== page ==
Having a pricing objective is not enough. The factors of the environment that include market and demand, cost, price and offers of competitors and other external factors affect the pricing strategy of every company. There are 4 major types of markets recognized by economists that need to be considered as each one presents a different pricing challenge.
Pricing decisions depend on the price range that the sellers can differentiate their products or services. Either the physical product can be varied in quality, features or style, or the service that goes with it can be varied.
The Market and Demand
If the company costs set the lower limit of prices, the market and demand set the upper limit. Both the consumer and industrial buyers examine the price of products or service against the value they get out of owning it. It is thus necessary for marketers to examine the relationship between price and demand for its product.
Pricing in Different Types of Market
The seller’s pricing choice varies with different types of markets. Under pure competition, the market consists of many buyers and sellers trading in a uniform commodity like corn, sugar, or financial securities. Neither the seller nor the buyer has much effect on the going market price.
A seller cannot even sell less than the market price because all of them can sell at the specific price. If price and profits rise, the new seller can enter the market. In a purely competitive market, all other marketing activities like marketing research, product development, promotion, and pricing play a little role or no role.
Consumer Perception of Price and Value
The customer will decide to whether a price range is right. Pricing decisions, like all other decision in marketing mix elements, therefore, must be market oriented. When consumers buy a product they exchange their money with a perceived value of the product or service they buy.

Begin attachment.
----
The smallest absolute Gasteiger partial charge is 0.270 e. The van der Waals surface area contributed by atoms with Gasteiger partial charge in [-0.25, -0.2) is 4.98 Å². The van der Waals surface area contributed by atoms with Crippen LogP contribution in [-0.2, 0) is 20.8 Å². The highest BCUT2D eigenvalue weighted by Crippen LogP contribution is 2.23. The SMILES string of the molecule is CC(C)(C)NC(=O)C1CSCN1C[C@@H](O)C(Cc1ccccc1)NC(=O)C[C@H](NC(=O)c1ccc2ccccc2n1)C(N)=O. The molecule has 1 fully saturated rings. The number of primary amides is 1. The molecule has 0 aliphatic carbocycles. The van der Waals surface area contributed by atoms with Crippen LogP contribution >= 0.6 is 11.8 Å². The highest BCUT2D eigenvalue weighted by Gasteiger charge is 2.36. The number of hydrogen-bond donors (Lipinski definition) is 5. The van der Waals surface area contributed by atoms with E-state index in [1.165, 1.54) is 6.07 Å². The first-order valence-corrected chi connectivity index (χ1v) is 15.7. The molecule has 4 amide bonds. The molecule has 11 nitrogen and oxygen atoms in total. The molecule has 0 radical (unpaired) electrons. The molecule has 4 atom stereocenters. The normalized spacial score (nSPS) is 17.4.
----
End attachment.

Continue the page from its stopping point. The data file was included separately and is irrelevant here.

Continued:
Thus, the marketer must understand how much value customers place on the benefits they receive from the product before setting the price that fits this value.
Analyzing the Price-Demand Relationship
Each price the company sets for its product or service will lead to a different level of demand. In the normal case, demand and price have inverted relationship; that is, if the price is high, demand for the product or service is low. In this case, consumers with a limited budget buy less if the price is high.
In the case of prestige goods, the high price range would make the consumers think that the products are of better quality.
These factors include the offering’s cost, the customers whose needs it is designed to meet the external environment such as the competition, the economy, and government regulations and other aspects of the marketing mix, such as the nature of the offering, the stage of its product lifecycle, its promotion and distribution.
In addition to setting up a pricing objective, a firm has to look at a number of factors before setting its price.
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